After Holi, Diwali and Durga Puja, Vrindavan widows celebrate Christmas
Wearing red Santa caps and singing carols, the women soaked in the spirit of Yuletide on Sunday. This was the first instance of widows in the city associated with Lord Krishna celebrating Christmas.india Updated: Dec 22, 2013 22:44 IST
On a chilly December afternoon, Santa brought sunshine to the lives of Vrindaban’s widows.
Wearing red Santa caps and singing carols, the women soaked in the spirit of Yuletide on Sunday. This was the first instance of widows in the city associated with Lord Krishna celebrating Christmas.
Widows converge here from all over the country to dedicate their lives to the worship of Lord Krishna. Many, however, are abandoned by their families in this city, situated on the banks of the river Yamuna, around 10 km from Mathura.
Till a few years ago, the condition of these widows was pitiable. Poet-writer late Mamoni Raisom Goswami had highlighted the physical and mental exploitation of the widows in her pathbreaking novel ‘Nilakantha Bajra’ (The blue-necked God) in 1976.With several NGOs now helping the widows, their lives have improved to a great extent.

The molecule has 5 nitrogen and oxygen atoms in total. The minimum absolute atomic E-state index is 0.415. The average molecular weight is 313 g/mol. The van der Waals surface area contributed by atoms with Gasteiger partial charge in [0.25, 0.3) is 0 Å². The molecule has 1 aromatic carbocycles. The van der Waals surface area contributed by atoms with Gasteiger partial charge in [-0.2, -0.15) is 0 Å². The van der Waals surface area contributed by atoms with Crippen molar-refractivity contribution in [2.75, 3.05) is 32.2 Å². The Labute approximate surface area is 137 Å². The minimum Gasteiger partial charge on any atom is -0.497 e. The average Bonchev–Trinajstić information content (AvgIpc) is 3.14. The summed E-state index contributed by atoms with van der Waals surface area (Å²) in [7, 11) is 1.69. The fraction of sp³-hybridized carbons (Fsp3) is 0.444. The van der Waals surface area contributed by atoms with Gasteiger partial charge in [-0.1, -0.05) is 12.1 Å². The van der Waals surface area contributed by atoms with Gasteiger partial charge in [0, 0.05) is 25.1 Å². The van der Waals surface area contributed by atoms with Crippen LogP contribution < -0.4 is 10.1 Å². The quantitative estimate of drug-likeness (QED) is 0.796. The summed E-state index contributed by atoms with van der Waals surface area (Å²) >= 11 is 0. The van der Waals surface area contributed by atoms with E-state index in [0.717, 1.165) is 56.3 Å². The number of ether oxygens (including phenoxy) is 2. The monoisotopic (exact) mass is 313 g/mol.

This year, they have already celebrated Holi, Diwali and Durga Puja.
On Sunday, for the widows of the century-old Meerasahabhagini Ashram, it was time for celebrating Christmas.
Wearing a red cap, 90-year-old Manu Ghosh was busy in decorating a Christmas tree since morning and grabbed chocolates like a child. She danced with many others for the first time to mark the festival.
It did not matter that they were doing it three days early."I have seen children celebrating this festival, so it is great experience to celebrate this time with my friends here," said 72-year-old Anjana Goswami.
Many of the widows made candles and placed them near a Christmas tree for lighting on December 25.
For these widows, the efforts of Sulabh International have been immense in giving them a life of dignity.Given the stigma attached to widows in many parts of the country, widows are not expected to take part in merry-making, as they are barred from auspicious occasions, denied ornaments and colourful sarees and even forbidden non-vegetarian food.
"Why can’t these women, who are part of our society, celebrate festivals?" asked Dr Bindeshwar Pathak, founder of Sulabh International.
His organisation has started imparting education to the widows of the city in Hindi, Bengali and English. Sulabh International also provides them a monthly stipend of Rs 2,000 each.